This lab we also got four Nitratebroths and inoculate the broths and after 48 hours in our optimal temperaturewe examined the tubes for evidence of gas production. After the observationswere done, we added eight drops of reagent A and reagent B to each test tubeand using our control we observed and compared it to our control. The followingstep done was to grab a starch agar plate, a milk agar, and a Tributyrin agar wherewe spot inoculated the agar plates and then incubated them at our optimaltemperature. Thefollowing lab date we observed the growth on the starch agar and then addediodine and looked for a halo, after that we picked up the milk agar and lookedfor a halo without adding any agent.
Then, we looked at the Tributyrin agar andlooked for a clearing/halo around the bacteria. After this procedure, weinoculated three urea broths and after storing it at our optimal temperature for48 hours we brought it out and examined them for color change. After thesetests had been run and observed we grabbed three nutrient gelatin stabs, and weinoculated two tubes, this time we stabbed the gelatin once with an inoculatingneedle and left one more nutrient stab for control purposes. The following labwe observed the gelatin, if it was solid or soft and watery. We also watchedfor any formation where we stabbed the gelatin. After these observations weredone, we obtained a Simmons Citrate tubes, and made a zigzag pattern on theslant, lightly inoculating with a needle and incubated them all at our optimaltemperature. The following lab we will watch the slant for any color change andgrowth. The following lab date we had a Phenylalanine Agar slant and inoculatedheavily doing a zigzag motion and the lab class after that we added 2 or 3drops of 12% ferric chloride solution to the tube and observed for colorchange.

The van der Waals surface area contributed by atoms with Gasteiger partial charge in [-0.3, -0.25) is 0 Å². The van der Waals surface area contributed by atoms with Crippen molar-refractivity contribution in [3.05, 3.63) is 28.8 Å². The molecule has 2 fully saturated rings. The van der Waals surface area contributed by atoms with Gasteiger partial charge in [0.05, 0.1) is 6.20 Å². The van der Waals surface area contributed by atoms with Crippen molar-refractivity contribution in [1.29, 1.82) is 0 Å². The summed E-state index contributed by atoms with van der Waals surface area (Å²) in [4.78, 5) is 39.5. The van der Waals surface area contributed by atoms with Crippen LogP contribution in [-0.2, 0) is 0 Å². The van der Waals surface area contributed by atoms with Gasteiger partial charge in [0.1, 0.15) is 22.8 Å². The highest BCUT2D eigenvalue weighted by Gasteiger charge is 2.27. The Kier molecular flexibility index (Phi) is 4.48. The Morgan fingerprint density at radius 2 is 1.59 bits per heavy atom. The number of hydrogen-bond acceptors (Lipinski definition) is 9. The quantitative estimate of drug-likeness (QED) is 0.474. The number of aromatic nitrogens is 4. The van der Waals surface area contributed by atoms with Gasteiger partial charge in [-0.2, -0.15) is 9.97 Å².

The reaction we were looking for should have happened immediately. Additionally,we grabbed a SIM tube and inoculated three tubes with the unknown organism andwe stabbed the tube using a needle, wherever originally stabbed we had to tryand stay in the same line. We then inoculated these tubes. The following labclass we examined the tubes for spreading away from the stab line and if anyformation of black precipitate in the medium had formed.
We then added Kovac’sreagent to each tube and waited for about 5 minutes and observed for any redcolor formation at the top, by now we were able to make a presumptiveidentification of our unknown bacteria. The following test would then haveproved or disproved our identification. We grabbed an Enterotube 2 and removedthe blue and white cap, being careful not to contaminate the sterile wire. Thenwe grabbed our original plate and removed a lar amount of growth from one ofthe colonies in my agar and then slowed turned the wire through the Enterotube2 compartment. We continued to turn until we reached the bottom where we willthen roll it back inside and leave the tip of the needle in the Glucosecompartment and break of the bottom part that is left out. This was then getstored at our optimal temperature where the following lab we compared theresults from this tube and the ones we had been getting throughout the class. Results and ConclusionsIn order to get the exact bacteria in ourunknown agar plate, we had to run a series of test and observe what the reactionswere.